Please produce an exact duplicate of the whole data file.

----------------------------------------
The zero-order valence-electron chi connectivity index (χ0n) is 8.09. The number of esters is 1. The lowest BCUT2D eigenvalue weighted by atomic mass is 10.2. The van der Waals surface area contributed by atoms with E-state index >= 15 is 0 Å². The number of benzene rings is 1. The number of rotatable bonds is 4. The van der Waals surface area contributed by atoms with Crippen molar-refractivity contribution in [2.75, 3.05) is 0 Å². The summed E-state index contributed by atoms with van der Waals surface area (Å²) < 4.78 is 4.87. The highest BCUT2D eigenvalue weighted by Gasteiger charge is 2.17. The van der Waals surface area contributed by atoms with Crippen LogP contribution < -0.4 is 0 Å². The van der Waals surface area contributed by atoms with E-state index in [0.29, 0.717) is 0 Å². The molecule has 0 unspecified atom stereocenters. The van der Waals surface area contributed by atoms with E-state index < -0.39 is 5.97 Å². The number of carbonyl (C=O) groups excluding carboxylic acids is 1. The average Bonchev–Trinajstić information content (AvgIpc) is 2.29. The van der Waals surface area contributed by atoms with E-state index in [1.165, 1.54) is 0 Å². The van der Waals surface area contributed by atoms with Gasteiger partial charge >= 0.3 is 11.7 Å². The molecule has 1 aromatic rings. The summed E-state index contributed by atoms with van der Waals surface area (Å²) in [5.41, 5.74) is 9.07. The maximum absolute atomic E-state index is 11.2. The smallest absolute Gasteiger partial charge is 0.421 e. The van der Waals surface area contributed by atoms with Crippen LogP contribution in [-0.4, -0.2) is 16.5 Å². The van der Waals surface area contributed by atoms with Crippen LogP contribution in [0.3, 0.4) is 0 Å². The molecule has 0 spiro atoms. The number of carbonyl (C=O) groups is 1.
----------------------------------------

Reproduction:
The zero-order valence-electron chi connectivity index (χ0n) is 8.09. The number of esters is 1. The lowest BCUT2D eigenvalue weighted by atomic mass is 10.2. The van der Waals surface area contributed by atoms with E-state index >= 15 is 0 Å². The number of benzene rings is 1. The number of rotatable bonds is 4. The van der Waals surface area contributed by atoms with Crippen molar-refractivity contribution in [2.75, 3.05) is 0 Å². The summed E-state index contributed by atoms with van der Waals surface area (Å²) < 4.78 is 4.87. The highest BCUT2D eigenvalue weighted by Gasteiger charge is 2.17. The van der Waals surface area contributed by atoms with Crippen LogP contribution < -0.4 is 0 Å². The van der Waals surface area contributed by atoms with E-state index in [0.29, 0.717) is 0 Å². The molecule has 0 unspecified atom stereocenters. The van der Waals surface area contributed by atoms with E-state index < -0.39 is 5.97 Å². The number of carbonyl (C=O) groups excluding carboxylic acids is 1. The average Bonchev–Trinajstić information content (AvgIpc) is 2.29. The van der Waals surface area contributed by atoms with E-state index in [1.165, 1.54) is 0 Å². The van der Waals surface area contributed by atoms with Gasteiger partial charge >= 0.3 is 11.7 Å². The molecule has 1 aromatic rings. The summed E-state index contributed by atoms with van der Waals surface area (Å²) in [5.41, 5.74) is 9.07. The maximum absolute atomic E-state index is 11.2. The smallest absolute Gasteiger partial charge is 0.421 e. The van der Waals surface area contributed by atoms with Crippen LogP contribution in [-0.4, -0.2) is 16.5 Å². The van der Waals surface area contributed by atoms with Crippen LogP contribution in [0.3, 0.4) is 0 Å². The molecule has 0 spiro atoms. The number of carbonyl (C=O) groups is 1.